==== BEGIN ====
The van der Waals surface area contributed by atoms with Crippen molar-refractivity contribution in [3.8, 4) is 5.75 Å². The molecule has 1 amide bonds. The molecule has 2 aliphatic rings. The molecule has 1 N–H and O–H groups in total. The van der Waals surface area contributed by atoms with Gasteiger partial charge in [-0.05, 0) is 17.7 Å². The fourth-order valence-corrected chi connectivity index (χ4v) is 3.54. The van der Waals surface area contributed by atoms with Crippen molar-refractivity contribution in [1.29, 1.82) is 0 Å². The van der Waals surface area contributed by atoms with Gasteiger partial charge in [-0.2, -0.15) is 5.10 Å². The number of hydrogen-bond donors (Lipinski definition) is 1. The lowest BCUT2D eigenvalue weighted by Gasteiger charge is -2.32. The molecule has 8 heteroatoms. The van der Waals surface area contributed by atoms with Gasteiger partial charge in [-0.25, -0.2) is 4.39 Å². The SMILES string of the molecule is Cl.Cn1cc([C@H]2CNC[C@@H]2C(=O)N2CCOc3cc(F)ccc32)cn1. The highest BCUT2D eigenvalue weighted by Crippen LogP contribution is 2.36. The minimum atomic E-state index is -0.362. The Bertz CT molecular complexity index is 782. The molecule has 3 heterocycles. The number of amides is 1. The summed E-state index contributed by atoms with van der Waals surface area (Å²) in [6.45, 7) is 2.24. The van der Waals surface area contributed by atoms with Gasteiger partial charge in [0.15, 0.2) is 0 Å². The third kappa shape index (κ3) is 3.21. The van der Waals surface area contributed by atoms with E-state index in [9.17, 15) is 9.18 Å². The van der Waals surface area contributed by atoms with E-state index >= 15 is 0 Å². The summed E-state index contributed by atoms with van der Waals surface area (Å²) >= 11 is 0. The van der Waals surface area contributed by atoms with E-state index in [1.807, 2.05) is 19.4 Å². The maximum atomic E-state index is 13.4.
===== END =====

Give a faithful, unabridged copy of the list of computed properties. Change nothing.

The van der Waals surface area contributed by atoms with Crippen molar-refractivity contribution in [3.8, 4) is 5.75 Å². The molecule has 1 amide bonds. The molecule has 2 aliphatic rings. The molecule has 1 N–H and O–H groups in total. The van der Waals surface area contributed by atoms with Gasteiger partial charge in [-0.05, 0) is 17.7 Å². The fourth-order valence-corrected chi connectivity index (χ4v) is 3.54. The van der Waals surface area contributed by atoms with Crippen molar-refractivity contribution in [1.29, 1.82) is 0 Å². The van der Waals surface area contributed by atoms with Gasteiger partial charge in [-0.2, -0.15) is 5.10 Å². The number of hydrogen-bond donors (Lipinski definition) is 1. The lowest BCUT2D eigenvalue weighted by Gasteiger charge is -2.32. The molecule has 8 heteroatoms. The van der Waals surface area contributed by atoms with Gasteiger partial charge in [-0.25, -0.2) is 4.39 Å². The SMILES string of the molecule is Cl.Cn1cc([C@H]2CNC[C@@H]2C(=O)N2CCOc3cc(F)ccc32)cn1. The highest BCUT2D eigenvalue weighted by Crippen LogP contribution is 2.36. The minimum atomic E-state index is -0.362. The Bertz CT molecular complexity index is 782. The molecule has 3 heterocycles. The number of amides is 1. The summed E-state index contributed by atoms with van der Waals surface area (Å²) in [6.45, 7) is 2.24. The van der Waals surface area contributed by atoms with Gasteiger partial charge in [0.15, 0.2) is 0 Å². The third kappa shape index (κ3) is 3.21. The van der Waals surface area contributed by atoms with E-state index in [9.17, 15) is 9.18 Å². The van der Waals surface area contributed by atoms with E-state index >= 15 is 0 Å². The summed E-state index contributed by atoms with van der Waals surface area (Å²) >= 11 is 0. The van der Waals surface area contributed by atoms with E-state index in [1.807, 2.05) is 19.4 Å². The maximum atomic E-state index is 13.4.